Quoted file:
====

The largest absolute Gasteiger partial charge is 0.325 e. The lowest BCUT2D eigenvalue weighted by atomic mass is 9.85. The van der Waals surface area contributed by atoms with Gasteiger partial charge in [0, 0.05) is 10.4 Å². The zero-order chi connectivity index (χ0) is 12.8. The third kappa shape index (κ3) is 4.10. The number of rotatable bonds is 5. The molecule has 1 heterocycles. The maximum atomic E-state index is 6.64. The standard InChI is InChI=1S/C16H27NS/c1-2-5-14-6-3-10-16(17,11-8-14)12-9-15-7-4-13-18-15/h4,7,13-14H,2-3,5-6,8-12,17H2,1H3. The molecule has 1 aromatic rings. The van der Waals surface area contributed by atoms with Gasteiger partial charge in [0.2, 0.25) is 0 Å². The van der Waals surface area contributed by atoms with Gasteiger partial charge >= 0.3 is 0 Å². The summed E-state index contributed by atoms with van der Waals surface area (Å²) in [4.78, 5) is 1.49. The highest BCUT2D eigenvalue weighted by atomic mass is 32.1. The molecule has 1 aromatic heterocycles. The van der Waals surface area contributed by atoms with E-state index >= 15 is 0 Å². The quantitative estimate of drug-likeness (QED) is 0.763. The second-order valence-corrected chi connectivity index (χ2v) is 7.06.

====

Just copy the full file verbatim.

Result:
The largest absolute Gasteiger partial charge is 0.325 e. The lowest BCUT2D eigenvalue weighted by atomic mass is 9.85. The van der Waals surface area contributed by atoms with Gasteiger partial charge in [0, 0.05) is 10.4 Å². The zero-order chi connectivity index (χ0) is 12.8. The third kappa shape index (κ3) is 4.10. The number of rotatable bonds is 5. The molecule has 1 heterocycles. The maximum atomic E-state index is 6.64. The standard InChI is InChI=1S/C16H27NS/c1-2-5-14-6-3-10-16(17,11-8-14)12-9-15-7-4-13-18-15/h4,7,13-14H,2-3,5-6,8-12,17H2,1H3. The molecule has 1 aromatic rings. The van der Waals surface area contributed by atoms with Gasteiger partial charge in [0.2, 0.25) is 0 Å². The van der Waals surface area contributed by atoms with Gasteiger partial charge >= 0.3 is 0 Å². The summed E-state index contributed by atoms with van der Waals surface area (Å²) in [4.78, 5) is 1.49. The highest BCUT2D eigenvalue weighted by atomic mass is 32.1. The molecule has 1 aromatic heterocycles. The van der Waals surface area contributed by atoms with E-state index >= 15 is 0 Å². The quantitative estimate of drug-likeness (QED) is 0.763. The second-order valence-corrected chi connectivity index (χ2v) is 7.06.